New Zealand Mountain Bike Web

25 March 2009

On your left!

By Jonathan Kennett 2009 [This article was previously published in Spoke Magazine]

Riders and walkers may come from opposite sides of the playground, but both have plenty to gain from sharing their turf

Rewind ten years, four months and six days. Location: Makara Peak. Grid coordinates: 528-891. You find yourself thrashing around in thick gorse with five other people, scouting out a route for a track appropriately named Missing Link. It’s the start of a monumental effort by Wellington mountain bikers to build what has since become one of the Peak’s favourite trails.

Now fast forward to the summer just gone. More clear skies, not a breath of wind––a typical Wellington day. One of the five pioneers is back in the park, on foot again, only this time running along Missing Link’s flowing line. Behind her she can hear a mountain bike approaching so she steps aside (in plenty of time) and calls out a cheery ‘hallo’. The rider scowls. Ten minutes later, on the climb out of the valley, the runner catches up with the rider and says hello again. This time the scowl is followed by a stern telling off, in a thick European accent: “You are not allowed on these tracks.”

“Excuse me,” replies the runner, “but yes I am.”

“No! It’s dangerous. This is a mountain bike track,” exclaims the Euro. In the end he lost the argument, but was he right? Are runners and walkers taking an enormous leap of faith by venturing onto cycling tracks?

Cyclists are particularly familiar with leaps of faith. Every time we ride on the road we must have faith that the dominant road users will not swerve and hit us. Sometimes, the car drivers themselves try to persuade us that it’s too dangerous to cycle on the road. Nevertheless, for the growing number of cyclists the obvious benefits outweigh the slim risks.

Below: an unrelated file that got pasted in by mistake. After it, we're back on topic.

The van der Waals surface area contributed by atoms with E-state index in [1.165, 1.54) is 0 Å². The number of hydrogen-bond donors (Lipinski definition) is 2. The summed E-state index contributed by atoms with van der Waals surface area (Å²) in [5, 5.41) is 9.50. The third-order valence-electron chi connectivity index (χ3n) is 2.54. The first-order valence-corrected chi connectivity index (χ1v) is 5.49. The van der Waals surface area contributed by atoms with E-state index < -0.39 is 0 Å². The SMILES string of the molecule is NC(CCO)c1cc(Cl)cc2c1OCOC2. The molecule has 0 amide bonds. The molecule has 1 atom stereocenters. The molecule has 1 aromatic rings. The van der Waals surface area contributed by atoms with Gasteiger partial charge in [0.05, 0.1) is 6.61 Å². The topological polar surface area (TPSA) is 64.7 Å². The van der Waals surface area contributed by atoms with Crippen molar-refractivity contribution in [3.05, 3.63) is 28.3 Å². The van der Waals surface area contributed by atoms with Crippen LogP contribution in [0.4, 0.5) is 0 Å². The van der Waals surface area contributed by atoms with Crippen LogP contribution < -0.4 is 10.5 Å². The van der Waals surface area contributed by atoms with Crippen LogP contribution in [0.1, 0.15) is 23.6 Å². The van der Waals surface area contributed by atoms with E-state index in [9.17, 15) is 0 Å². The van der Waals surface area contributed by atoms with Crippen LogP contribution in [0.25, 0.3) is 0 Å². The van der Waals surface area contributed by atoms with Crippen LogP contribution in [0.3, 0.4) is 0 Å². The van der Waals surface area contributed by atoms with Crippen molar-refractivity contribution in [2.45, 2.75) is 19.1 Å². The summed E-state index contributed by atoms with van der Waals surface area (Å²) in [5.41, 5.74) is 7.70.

Thirty percent of the users at Makara Peak are walkers, and I guess they feel the same way. Which brings me back to Missing Link. I’d argue that runners, who can quickly step aside, are safer on bike tracks than mountain bikers themselves. Some riders like to blaze, even when it’s not race day, and Missing Link is a two-way track. Last year two fast riders met on a blind corner––Smack! The combined speed of 50 km/hr broke one nose and bruised a shoulder. Luckily, the bikes were okay, but it was a painful reminder to slow down and be prepared to meet riders, walkers, track builders or fallen trees around any corner. It was by no means an argument for segregation!

Ever since we started riding, walking advocates have been arguing that it’s too dangerous to share tracks. It amazes me that some cyclists are now singing the same tune. If they win that argument then we’ll all be banned from riding walking tracks. Doh! Now this may not bother you too much if you live north of Taupo. In Whangarei, Auckland, Tuaranga and Rotorua, riders are banned from riding most walking tracks already. But south of Taupo it’s a different story. Land managers are more tolerant and potential track users are usually assessed according to their environmental and social impacts (an approach that’s finally creeping into National Parks). In Wellington, mountain bikers share over 30 traditional walking tracks, and walkers have access to all 28 mountain bike tracks on public land. In fact, over the last few years some walkers have been helping build mountain bike tracks (or should I say dual-use tracks).

In the South Island the split is less balanced. A flick through Classic NZ Mountain Bike Rides shows that 70% of the four-star rides existed long before cyclists started heading off-road. Mountain bikers have built the rest in the last ten years. Most are dual-use.

Land managers usually see dual-use tracks as an optimal use of resources, and most mountain bikers agree. We want to share the Heaphy and the 42 Traverse and the Whakamarina, etc. Although there are still some complaints from walkers about skidding on tracks, or almost getting hit by bikers, sharing tracks is generally working out fine.

I’ll concede that some tracks are just too busy and narrow to allow all users (the Huka Falls walking track springs to mind ––since we were banned BikeTaupo have built a great alternative, the Rotary Ride). But most tracks can be shared amicably, with a little bit of respect from mountain bikers and little bit of faith from our biped friends.